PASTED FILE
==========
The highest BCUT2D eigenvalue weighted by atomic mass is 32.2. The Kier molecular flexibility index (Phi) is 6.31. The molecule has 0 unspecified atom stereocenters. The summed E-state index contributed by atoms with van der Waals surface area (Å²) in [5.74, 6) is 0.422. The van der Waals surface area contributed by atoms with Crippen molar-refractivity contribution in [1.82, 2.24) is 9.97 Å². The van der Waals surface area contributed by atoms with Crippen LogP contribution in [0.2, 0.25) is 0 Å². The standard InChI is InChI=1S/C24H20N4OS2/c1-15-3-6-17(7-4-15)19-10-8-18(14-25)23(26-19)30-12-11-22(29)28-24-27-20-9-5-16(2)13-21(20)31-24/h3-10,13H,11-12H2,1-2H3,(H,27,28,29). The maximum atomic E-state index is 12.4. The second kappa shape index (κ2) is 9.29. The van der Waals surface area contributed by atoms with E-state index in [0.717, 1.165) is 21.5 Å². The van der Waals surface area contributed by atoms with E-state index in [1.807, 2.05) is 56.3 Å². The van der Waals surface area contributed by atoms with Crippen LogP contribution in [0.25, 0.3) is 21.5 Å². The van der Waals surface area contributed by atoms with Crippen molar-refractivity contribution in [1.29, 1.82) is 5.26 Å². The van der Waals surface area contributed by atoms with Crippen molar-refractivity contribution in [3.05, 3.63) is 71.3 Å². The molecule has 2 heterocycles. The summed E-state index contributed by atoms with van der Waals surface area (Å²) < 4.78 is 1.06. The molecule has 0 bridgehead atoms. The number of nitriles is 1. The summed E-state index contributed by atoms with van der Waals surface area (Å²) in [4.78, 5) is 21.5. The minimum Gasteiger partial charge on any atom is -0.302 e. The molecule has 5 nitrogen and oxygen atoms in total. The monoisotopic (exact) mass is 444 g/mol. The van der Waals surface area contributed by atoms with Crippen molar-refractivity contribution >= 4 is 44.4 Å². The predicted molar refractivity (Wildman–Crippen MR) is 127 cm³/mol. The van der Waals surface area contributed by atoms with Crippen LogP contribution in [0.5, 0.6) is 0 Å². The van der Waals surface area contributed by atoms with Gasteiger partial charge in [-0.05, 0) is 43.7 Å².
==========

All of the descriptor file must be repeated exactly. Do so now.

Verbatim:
The highest BCUT2D eigenvalue weighted by atomic mass is 32.2. The Kier molecular flexibility index (Phi) is 6.31. The molecule has 0 unspecified atom stereocenters. The summed E-state index contributed by atoms with van der Waals surface area (Å²) in [5.74, 6) is 0.422. The van der Waals surface area contributed by atoms with Crippen molar-refractivity contribution in [1.82, 2.24) is 9.97 Å². The van der Waals surface area contributed by atoms with Crippen LogP contribution in [0.2, 0.25) is 0 Å². The standard InChI is InChI=1S/C24H20N4OS2/c1-15-3-6-17(7-4-15)19-10-8-18(14-25)23(26-19)30-12-11-22(29)28-24-27-20-9-5-16(2)13-21(20)31-24/h3-10,13H,11-12H2,1-2H3,(H,27,28,29). The maximum atomic E-state index is 12.4. The second kappa shape index (κ2) is 9.29. The van der Waals surface area contributed by atoms with E-state index in [0.717, 1.165) is 21.5 Å². The van der Waals surface area contributed by atoms with E-state index in [1.807, 2.05) is 56.3 Å². The van der Waals surface area contributed by atoms with Crippen LogP contribution in [0.25, 0.3) is 21.5 Å². The van der Waals surface area contributed by atoms with Crippen molar-refractivity contribution in [1.29, 1.82) is 5.26 Å². The van der Waals surface area contributed by atoms with Crippen molar-refractivity contribution in [3.05, 3.63) is 71.3 Å². The molecule has 2 heterocycles. The summed E-state index contributed by atoms with van der Waals surface area (Å²) < 4.78 is 1.06. The molecule has 0 bridgehead atoms. The number of nitriles is 1. The summed E-state index contributed by atoms with van der Waals surface area (Å²) in [4.78, 5) is 21.5. The minimum Gasteiger partial charge on any atom is -0.302 e. The molecule has 5 nitrogen and oxygen atoms in total. The monoisotopic (exact) mass is 444 g/mol. The van der Waals surface area contributed by atoms with Crippen molar-refractivity contribution >= 4 is 44.4 Å². The predicted molar refractivity (Wildman–Crippen MR) is 127 cm³/mol. The van der Waals surface area contributed by atoms with Crippen LogP contribution in [0.5, 0.6) is 0 Å². The van der Waals surface area contributed by atoms with Gasteiger partial charge in [-0.05, 0) is 43.7 Å².